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    The horror, I would try to statically link EVERYTHING. At least the syscalls are stable.

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      Yep, I just use musl libc and static link everything into the binary. Simpler than all the effort here to use a libc designed to be static linked.. Just need to make sure the kernels you run on for threaded stuff is recent enough, iirc 2.6.16-19ish is when those stabilized. But for most stuff its unlikely to matter.

      Irony is the binaries are smaller than the glibc binaries linked against libc. glibc is not my favorite libc.

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        Unfortunately that doesn’t work for games, you can’t statically link things like X/libGL/ALSA.

        There’s a blogpost about building bins that only use the system dlopen/dlsym but that seems like a hassle. If you use GLFW and want to try it out you’ll need to modify it to use dlopened X (GLFW did change to do this for many parts of X quite recently), not sure about SDL. On the bright side there are already free tools to generate the dlopen/dlsym mess for OpenGL (glad is the best one), and the code to dlopen ALSA is pretty short.

        I assume the glibc dynamic linker is too massive and annoying to statically link, and the musl one can’t load glibc libraries so is useless in practice, so for now you can’t do anything about the libdl dependency. (Now I have the go ahead from my boss to sell my hobby projects, I wonder if people would pay for a solution to this?)

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          The author of this blog post is a gamedev working on dhewm3 (Doom 3 port) and yquake2 (Quake 2 port). The post itself touches on SDL, OpenGL and X/Wayland. I might be not seeing something but what makes you believe the article can’t be applied to games (I believe the author did this work to build one of the doom/quake ports that way - but I’m only guessing here).

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            I’m responding to ac, not the article!

            My point is that you can’t statically link everything, you have to dynamically load certain things, and to do that you have to dynamically load the dynamic loader.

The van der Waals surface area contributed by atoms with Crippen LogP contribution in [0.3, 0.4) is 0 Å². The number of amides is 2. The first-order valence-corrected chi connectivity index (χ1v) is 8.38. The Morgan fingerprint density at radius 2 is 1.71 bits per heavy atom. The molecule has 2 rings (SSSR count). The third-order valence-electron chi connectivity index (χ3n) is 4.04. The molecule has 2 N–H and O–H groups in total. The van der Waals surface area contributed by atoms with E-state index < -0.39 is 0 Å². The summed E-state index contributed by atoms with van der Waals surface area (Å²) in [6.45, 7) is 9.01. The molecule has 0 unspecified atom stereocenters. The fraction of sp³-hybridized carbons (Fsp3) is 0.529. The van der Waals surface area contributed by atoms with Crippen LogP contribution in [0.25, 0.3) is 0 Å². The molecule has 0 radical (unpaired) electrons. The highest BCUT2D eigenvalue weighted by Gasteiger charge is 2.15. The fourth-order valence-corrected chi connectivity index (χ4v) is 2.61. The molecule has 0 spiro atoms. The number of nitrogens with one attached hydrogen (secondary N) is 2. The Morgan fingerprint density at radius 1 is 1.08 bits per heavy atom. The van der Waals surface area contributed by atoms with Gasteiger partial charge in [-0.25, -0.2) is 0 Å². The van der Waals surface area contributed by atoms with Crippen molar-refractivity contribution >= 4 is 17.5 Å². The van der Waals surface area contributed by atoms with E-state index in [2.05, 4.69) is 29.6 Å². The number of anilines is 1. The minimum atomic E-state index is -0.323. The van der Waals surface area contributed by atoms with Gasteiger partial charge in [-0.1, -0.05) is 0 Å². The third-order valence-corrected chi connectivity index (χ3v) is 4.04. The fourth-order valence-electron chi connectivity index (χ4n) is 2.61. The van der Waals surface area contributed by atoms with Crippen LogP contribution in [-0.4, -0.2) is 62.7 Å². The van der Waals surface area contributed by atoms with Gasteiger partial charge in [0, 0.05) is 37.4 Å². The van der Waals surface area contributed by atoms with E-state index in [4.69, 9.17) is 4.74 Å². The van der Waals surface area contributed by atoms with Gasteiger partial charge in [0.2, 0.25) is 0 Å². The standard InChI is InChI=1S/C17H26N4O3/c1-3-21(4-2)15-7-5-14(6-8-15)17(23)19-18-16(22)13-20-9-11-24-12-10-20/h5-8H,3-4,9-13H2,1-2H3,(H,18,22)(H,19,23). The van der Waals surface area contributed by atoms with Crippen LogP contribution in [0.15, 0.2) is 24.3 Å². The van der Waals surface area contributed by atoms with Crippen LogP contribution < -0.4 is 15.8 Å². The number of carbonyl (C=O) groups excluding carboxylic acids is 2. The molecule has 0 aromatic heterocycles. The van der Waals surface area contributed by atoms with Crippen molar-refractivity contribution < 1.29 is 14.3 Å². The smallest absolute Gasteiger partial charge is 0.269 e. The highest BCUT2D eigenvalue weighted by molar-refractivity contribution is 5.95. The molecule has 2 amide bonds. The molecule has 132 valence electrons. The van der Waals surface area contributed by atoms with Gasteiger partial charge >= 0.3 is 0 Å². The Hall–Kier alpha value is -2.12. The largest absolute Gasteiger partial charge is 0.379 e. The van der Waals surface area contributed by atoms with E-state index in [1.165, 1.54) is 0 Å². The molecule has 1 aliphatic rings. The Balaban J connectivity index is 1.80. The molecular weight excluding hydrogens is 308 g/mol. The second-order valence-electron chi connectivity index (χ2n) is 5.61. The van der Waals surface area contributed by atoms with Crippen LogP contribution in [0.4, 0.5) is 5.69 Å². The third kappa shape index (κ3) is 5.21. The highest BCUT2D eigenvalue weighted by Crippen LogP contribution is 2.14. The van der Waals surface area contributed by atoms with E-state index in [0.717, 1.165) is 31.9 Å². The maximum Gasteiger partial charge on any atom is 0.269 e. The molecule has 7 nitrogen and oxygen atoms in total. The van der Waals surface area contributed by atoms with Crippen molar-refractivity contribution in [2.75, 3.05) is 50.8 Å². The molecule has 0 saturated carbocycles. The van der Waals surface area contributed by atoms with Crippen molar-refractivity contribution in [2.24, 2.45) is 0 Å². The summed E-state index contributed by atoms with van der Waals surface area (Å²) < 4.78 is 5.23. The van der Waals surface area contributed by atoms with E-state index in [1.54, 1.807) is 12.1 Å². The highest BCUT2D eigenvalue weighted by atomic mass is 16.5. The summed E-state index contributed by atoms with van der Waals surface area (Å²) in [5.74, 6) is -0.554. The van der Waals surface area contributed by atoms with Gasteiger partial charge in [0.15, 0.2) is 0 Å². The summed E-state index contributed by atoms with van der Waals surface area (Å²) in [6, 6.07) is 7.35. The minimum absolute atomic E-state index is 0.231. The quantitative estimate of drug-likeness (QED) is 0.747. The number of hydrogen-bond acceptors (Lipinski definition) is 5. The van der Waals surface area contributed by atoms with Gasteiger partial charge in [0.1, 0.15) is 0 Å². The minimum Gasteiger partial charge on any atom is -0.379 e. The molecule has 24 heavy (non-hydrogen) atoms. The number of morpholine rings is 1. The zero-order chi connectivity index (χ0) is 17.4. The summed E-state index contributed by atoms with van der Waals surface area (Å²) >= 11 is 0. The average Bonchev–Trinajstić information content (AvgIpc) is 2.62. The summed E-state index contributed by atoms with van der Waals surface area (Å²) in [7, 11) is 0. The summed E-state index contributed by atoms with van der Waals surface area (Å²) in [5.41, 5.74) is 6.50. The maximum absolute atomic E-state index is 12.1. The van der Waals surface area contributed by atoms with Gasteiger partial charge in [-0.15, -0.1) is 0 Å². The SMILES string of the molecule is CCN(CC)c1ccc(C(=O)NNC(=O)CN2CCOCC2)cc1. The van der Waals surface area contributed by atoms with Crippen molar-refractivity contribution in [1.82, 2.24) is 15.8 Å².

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              For dhewm3 and yq2 this is no problem: It’s open source and we don’t provide Linux binaries ourselves (and if we did an old compiler should work just fine).

              I’ve needed this for a commercial closed source game that uses some C++11 features and can’t be built with GCC 4.7

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              (I’m the author of the blog post)
              You’re right, statically linking is no option for games (and probably not for anything else that needs to interact with X11 or Wayland).
              Also note that glibc is not the problem here - usually linking against an old version of it works just fine, and if you want to optionally use a more recent feature, you can still dlsym() it. (It’s annoying that it’s not easy to just point the compiler/linker to a glibc version to use, but that it uses the system version instead - however using a chroot for building release binaries is workable).
              The problems are mostly libstdc++ and libgcc (though maybe that one can actually be statically linked, not sure). This is because some systemlibs you need to interact with (at least libGL) use libstdc++, and if you statically link a different version than the one on the users system, things explode. Same problem if you just bundle and unconditionally use (e.g. via rpath $ORIGIN) a version of libstdc++ and the libGL (or whatever other lib) needs a newer version than the one you bundled.
              Of course all this is detailed in the article.. :-P

              By the way, SDL2 indeed uses dlopen() and dlsym() to interact with most system libs (especially the display and audio specific ones, probably not glibc..). This is pretty awesome: The same libSDL2-2.0.so.0 can support X11 and wayland, and so can your game executable (unless you do X11 specific stuff in addition to what SDL2 offers).

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              That’s what I do using MUSL. Seems to work great.

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              All of this pain is one big reason why Docker is so popular. It’s so much easier to distribute one Docker image with my binaries than to distribute dozens of distro- and release-specific binaries.